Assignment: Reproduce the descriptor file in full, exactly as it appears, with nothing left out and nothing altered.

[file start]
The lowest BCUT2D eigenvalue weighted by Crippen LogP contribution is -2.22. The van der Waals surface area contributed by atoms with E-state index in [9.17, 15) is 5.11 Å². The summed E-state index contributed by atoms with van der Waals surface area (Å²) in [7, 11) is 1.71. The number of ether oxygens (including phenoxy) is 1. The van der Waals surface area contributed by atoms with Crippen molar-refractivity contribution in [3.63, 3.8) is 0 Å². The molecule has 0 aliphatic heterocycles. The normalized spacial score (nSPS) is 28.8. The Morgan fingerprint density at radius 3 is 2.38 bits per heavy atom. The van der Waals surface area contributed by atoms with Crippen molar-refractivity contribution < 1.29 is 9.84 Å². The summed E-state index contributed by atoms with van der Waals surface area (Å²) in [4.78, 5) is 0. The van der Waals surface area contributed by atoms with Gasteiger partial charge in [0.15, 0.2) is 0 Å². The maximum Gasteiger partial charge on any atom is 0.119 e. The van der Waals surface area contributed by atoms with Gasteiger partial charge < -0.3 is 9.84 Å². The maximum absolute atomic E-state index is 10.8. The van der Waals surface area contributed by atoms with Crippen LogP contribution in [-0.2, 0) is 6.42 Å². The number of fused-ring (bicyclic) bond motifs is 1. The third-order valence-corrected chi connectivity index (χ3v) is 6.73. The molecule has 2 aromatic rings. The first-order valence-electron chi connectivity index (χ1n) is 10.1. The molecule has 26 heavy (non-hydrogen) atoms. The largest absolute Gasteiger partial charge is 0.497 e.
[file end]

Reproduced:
The lowest BCUT2D eigenvalue weighted by Crippen LogP contribution is -2.22. The van der Waals surface area contributed by atoms with E-state index in [9.17, 15) is 5.11 Å². The summed E-state index contributed by atoms with van der Waals surface area (Å²) in [7, 11) is 1.71. The number of ether oxygens (including phenoxy) is 1. The van der Waals surface area contributed by atoms with Crippen molar-refractivity contribution in [3.63, 3.8) is 0 Å². The molecule has 0 aliphatic heterocycles. The normalized spacial score (nSPS) is 28.8. The Morgan fingerprint density at radius 3 is 2.38 bits per heavy atom. The van der Waals surface area contributed by atoms with Crippen molar-refractivity contribution < 1.29 is 9.84 Å². The summed E-state index contributed by atoms with van der Waals surface area (Å²) in [4.78, 5) is 0. The van der Waals surface area contributed by atoms with Gasteiger partial charge in [0.15, 0.2) is 0 Å². The maximum Gasteiger partial charge on any atom is 0.119 e. The van der Waals surface area contributed by atoms with Gasteiger partial charge < -0.3 is 9.84 Å². The maximum absolute atomic E-state index is 10.8. The van der Waals surface area contributed by atoms with Crippen LogP contribution in [-0.2, 0) is 6.42 Å². The number of fused-ring (bicyclic) bond motifs is 1. The third-order valence-corrected chi connectivity index (χ3v) is 6.73. The molecule has 2 aromatic rings. The first-order valence-electron chi connectivity index (χ1n) is 10.1. The molecule has 26 heavy (non-hydrogen) atoms. The largest absolute Gasteiger partial charge is 0.497 e.